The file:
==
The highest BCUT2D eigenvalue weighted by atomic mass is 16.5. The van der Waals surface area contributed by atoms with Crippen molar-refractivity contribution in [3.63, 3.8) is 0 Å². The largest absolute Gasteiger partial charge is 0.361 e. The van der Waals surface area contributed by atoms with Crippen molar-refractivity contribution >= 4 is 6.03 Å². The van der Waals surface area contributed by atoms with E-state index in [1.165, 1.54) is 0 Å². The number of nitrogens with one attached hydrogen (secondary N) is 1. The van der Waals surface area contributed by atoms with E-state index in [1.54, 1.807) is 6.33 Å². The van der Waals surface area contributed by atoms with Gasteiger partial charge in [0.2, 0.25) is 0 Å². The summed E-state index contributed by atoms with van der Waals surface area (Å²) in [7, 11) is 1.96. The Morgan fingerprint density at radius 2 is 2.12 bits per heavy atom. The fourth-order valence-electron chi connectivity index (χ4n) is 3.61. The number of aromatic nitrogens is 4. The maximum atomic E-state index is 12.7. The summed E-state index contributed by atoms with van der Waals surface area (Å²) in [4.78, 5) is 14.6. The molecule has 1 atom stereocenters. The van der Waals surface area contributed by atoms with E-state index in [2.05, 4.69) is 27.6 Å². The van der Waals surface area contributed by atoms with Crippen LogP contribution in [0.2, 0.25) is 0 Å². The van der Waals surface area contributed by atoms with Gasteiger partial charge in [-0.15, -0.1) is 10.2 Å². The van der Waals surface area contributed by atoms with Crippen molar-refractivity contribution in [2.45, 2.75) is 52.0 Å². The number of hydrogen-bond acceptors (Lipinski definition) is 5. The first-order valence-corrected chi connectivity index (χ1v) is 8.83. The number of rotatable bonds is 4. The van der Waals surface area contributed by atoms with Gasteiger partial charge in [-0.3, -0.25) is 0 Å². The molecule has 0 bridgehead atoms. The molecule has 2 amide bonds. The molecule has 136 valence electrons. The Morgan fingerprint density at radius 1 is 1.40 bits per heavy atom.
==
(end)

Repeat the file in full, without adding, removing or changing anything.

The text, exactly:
The highest BCUT2D eigenvalue weighted by atomic mass is 16.5. The van der Waals surface area contributed by atoms with Crippen molar-refractivity contribution in [3.63, 3.8) is 0 Å². The largest absolute Gasteiger partial charge is 0.361 e. The van der Waals surface area contributed by atoms with Crippen molar-refractivity contribution >= 4 is 6.03 Å². The van der Waals surface area contributed by atoms with E-state index in [1.165, 1.54) is 0 Å². The number of nitrogens with one attached hydrogen (secondary N) is 1. The van der Waals surface area contributed by atoms with E-state index in [1.54, 1.807) is 6.33 Å². The van der Waals surface area contributed by atoms with Gasteiger partial charge in [0.2, 0.25) is 0 Å². The summed E-state index contributed by atoms with van der Waals surface area (Å²) in [7, 11) is 1.96. The Morgan fingerprint density at radius 2 is 2.12 bits per heavy atom. The fourth-order valence-electron chi connectivity index (χ4n) is 3.61. The number of aromatic nitrogens is 4. The maximum atomic E-state index is 12.7. The summed E-state index contributed by atoms with van der Waals surface area (Å²) in [4.78, 5) is 14.6. The molecule has 1 atom stereocenters. The van der Waals surface area contributed by atoms with E-state index in [2.05, 4.69) is 27.6 Å². The van der Waals surface area contributed by atoms with Crippen LogP contribution in [0.2, 0.25) is 0 Å². The van der Waals surface area contributed by atoms with Gasteiger partial charge in [-0.15, -0.1) is 10.2 Å². The van der Waals surface area contributed by atoms with Crippen molar-refractivity contribution in [2.45, 2.75) is 52.0 Å². The number of hydrogen-bond acceptors (Lipinski definition) is 5. The first-order valence-corrected chi connectivity index (χ1v) is 8.83. The number of rotatable bonds is 4. The van der Waals surface area contributed by atoms with Gasteiger partial charge in [-0.3, -0.25) is 0 Å². The molecule has 0 bridgehead atoms. The molecule has 2 amide bonds. The molecule has 136 valence electrons. The Morgan fingerprint density at radius 1 is 1.40 bits per heavy atom.